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The parents of Matthew Crozier, a former John Carroll University student who died in January 2011 following a fatal fall at Penn’s Phi Kappa Sigma fraternity house, received more than $3 million in a wrongful death settlement.

Phi Kappa Sigma International Fraternity and the independent housing corporation of Penn’s former Alpha chapter of PKS — commonly called “Skulls” — collectively agreed to pay $3 million. Suds Beer Store, which allegedly sold alcohol to Crozier before his death while he was still underage — paid $375,000.

Vice President for University Communications Stephen MacCarthy confirmed that the University — the third party implicated in the lawsuit — also agreed to terms with the family’s attorneys, but said that the details of the settlement are confidential. He declined to comment further.

Ara Avrigian, an attorney who represented the Croziers, also declined to comment on the details of the settlement with the University.

The settlement marks the end of a tumultuous semester for Skulls.

In the midst of the Crozier lawsuit in mid-September, Skulls’ charter was revoked by its national headquarters, prompting Penn to remove its recognition as an official campus fraternity.

All of the brothers were initially scheduled to be evicted from the Skulls house at 3539 Locust Walk at the end of the semester. That eviction date, however, was later moved up to right before Thanksgiving break, PKS Grand Alpha Douglas Opicka confirmed.

Although the house is currently vacant, Opicka said the alumni housing corporation is actively working toward finding a sorority to rent it out until Skulls is able to re-colonize on campus a few years down the road.

He hopes the corporation will be able to start renting out the house to a sorority next school year.

Had the Crozier family not settled, the case was scheduled to go to trial early next year.

“If the case had gone to trial, a jury would have been repulsed by the multitude of failures by Phi Kappa Sigma and the other defendants,” said Robert Mongeluzzi, who also represented the Croziers. “Combined, their negligence clearly led to the death of an extraordinary young man with the brightest of futures.”

The lawsuit leading to the settlement alleged that Skulls, despite several warnings from the University, had ignored instructions to upgrade the railing over which Crozier fell before his death.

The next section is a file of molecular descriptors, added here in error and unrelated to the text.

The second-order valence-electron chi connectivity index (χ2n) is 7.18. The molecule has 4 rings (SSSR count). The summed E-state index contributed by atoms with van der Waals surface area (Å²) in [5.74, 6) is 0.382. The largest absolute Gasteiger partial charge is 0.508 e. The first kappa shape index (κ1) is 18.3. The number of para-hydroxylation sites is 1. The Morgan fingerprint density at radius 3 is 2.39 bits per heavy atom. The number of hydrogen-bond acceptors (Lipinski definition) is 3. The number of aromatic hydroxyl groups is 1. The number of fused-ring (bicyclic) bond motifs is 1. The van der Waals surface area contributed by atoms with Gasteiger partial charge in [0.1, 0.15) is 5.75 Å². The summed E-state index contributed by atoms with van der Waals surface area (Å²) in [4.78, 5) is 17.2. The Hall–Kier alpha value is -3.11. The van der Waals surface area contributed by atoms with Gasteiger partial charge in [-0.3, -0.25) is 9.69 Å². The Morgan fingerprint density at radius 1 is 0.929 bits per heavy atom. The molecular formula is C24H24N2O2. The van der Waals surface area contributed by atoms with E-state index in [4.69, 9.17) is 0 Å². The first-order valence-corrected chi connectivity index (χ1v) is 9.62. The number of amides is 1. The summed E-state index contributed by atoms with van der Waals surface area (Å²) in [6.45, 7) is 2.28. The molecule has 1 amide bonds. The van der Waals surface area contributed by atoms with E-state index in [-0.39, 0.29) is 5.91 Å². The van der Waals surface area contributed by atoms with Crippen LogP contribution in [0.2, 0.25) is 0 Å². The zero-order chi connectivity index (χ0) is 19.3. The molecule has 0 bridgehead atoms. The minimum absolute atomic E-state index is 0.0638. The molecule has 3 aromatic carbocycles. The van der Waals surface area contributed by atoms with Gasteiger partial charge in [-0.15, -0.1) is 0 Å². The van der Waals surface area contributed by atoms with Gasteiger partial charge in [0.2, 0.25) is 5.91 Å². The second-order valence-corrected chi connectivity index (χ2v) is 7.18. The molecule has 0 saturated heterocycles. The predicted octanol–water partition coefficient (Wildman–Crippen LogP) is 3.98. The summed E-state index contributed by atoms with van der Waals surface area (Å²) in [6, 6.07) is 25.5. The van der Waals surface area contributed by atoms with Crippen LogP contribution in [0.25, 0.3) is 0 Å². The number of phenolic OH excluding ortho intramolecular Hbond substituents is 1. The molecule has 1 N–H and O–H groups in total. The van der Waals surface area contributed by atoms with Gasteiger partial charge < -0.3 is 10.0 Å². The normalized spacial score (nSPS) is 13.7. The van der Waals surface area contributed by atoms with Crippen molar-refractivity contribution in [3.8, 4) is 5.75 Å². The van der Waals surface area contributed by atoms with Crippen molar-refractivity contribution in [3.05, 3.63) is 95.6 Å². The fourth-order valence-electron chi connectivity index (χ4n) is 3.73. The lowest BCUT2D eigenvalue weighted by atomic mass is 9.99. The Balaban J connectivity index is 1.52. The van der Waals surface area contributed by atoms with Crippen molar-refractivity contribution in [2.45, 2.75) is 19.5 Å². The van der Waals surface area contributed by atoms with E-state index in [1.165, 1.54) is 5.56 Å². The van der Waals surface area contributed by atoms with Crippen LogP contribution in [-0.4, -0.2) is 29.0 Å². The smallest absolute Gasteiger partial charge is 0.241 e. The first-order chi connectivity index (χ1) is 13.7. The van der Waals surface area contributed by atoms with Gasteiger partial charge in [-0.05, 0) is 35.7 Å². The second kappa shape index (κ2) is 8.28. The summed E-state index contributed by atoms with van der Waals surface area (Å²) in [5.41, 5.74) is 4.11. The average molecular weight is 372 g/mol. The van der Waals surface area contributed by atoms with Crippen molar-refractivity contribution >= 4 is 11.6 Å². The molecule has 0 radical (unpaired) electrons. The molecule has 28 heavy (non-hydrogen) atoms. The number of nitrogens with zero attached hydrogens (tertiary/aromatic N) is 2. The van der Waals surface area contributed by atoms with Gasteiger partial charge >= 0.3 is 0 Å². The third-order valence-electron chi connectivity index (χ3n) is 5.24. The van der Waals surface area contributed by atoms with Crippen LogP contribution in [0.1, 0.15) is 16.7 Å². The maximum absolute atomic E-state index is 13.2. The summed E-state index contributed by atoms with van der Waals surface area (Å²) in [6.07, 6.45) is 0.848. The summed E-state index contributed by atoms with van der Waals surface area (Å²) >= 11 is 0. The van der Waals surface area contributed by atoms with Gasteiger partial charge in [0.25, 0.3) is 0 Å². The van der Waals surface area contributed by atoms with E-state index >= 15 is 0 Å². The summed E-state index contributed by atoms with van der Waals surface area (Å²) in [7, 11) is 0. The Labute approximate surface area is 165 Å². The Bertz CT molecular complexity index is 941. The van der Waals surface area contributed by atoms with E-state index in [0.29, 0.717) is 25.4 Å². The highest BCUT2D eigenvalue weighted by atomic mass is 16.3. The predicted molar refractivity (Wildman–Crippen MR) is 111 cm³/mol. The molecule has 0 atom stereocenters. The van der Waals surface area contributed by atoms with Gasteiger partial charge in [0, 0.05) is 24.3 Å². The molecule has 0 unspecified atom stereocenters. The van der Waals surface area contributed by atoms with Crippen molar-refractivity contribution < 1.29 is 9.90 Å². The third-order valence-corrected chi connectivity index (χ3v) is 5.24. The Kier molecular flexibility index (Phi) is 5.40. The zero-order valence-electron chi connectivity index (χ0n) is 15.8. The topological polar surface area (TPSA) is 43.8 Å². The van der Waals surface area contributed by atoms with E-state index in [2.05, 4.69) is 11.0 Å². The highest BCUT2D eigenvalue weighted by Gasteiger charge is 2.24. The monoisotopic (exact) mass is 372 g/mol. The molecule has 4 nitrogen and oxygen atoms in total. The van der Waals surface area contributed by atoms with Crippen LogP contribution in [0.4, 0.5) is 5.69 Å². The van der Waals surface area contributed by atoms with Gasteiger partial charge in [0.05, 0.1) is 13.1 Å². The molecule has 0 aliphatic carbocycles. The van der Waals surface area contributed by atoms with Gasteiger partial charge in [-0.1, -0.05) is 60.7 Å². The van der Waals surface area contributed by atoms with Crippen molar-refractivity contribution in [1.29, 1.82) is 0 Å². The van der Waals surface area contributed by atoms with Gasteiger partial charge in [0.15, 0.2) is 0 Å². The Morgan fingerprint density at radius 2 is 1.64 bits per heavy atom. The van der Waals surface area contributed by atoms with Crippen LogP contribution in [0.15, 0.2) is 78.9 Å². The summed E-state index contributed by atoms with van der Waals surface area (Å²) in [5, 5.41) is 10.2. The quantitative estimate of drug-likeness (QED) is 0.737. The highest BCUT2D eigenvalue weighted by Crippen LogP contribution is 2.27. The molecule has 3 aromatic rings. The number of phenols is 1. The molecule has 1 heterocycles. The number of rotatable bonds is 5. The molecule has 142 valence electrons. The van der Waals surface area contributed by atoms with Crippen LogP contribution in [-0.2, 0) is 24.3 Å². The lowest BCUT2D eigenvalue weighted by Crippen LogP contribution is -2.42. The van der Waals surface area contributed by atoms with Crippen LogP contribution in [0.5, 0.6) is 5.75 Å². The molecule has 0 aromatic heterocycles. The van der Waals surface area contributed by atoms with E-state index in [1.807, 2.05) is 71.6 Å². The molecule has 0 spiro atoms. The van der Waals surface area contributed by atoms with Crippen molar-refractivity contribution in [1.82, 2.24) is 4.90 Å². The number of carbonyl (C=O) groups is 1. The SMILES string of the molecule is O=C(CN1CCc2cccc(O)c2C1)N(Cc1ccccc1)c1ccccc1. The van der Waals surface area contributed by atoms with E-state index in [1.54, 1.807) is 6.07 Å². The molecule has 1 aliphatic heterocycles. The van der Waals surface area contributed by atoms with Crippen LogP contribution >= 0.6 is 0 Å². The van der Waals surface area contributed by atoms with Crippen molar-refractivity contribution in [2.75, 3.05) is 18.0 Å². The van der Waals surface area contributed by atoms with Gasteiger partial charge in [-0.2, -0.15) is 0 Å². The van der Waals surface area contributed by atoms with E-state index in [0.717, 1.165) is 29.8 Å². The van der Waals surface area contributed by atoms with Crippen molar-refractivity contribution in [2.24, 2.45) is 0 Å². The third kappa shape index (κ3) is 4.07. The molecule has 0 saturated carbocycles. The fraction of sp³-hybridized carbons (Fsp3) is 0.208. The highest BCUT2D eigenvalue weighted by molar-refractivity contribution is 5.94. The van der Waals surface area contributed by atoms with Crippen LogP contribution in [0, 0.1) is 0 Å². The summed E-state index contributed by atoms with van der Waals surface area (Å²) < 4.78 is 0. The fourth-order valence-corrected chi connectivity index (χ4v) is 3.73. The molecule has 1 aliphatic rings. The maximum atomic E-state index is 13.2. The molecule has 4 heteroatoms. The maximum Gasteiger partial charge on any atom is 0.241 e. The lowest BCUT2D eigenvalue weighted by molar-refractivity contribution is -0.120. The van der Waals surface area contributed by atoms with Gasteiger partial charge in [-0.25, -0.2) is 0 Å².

The Croziers’ attorneys had submitted several exhibits and expert reports — including a 2004 study by Blackney Hayes Architects on the state and infrastructure of all of the University’s Greek houses — to bolster their case.

“We think it was a very good and fair settlement,” Avrigian said. “Because of this case and litigation, we think something similar to this is more unlikely to happen again to a student somewhere else.”

Avrigian said that, had all of the parties been unable to reach a settlement, the plaintiffs would have been prepared to move forward with a jury trial come January. Over the past year, several current and former Skulls brothers who had attended the New Year’s Eve party at which Crozier fell were deposed in anticipation of this.

Avrigian added that the $3 million payout by Skulls represented the full extent of PKS’ insurance coverage.

“For these kinds of cases historically, you never want to see them get put in front of a jury,” PKS Grand Alpha Douglas Opicka said of why the fraternity agreed to settle.

Now that the lawsuit has been closed, Avrigian said the Crozier family is ready to move forward with its life outside the case.

“I think they were pleased with the settlement,” he said. “Money wasn’t their primary goal with all of this litigation — they wanted to figure out what happened, why it happened, and I think in most respects we met those objectives.”

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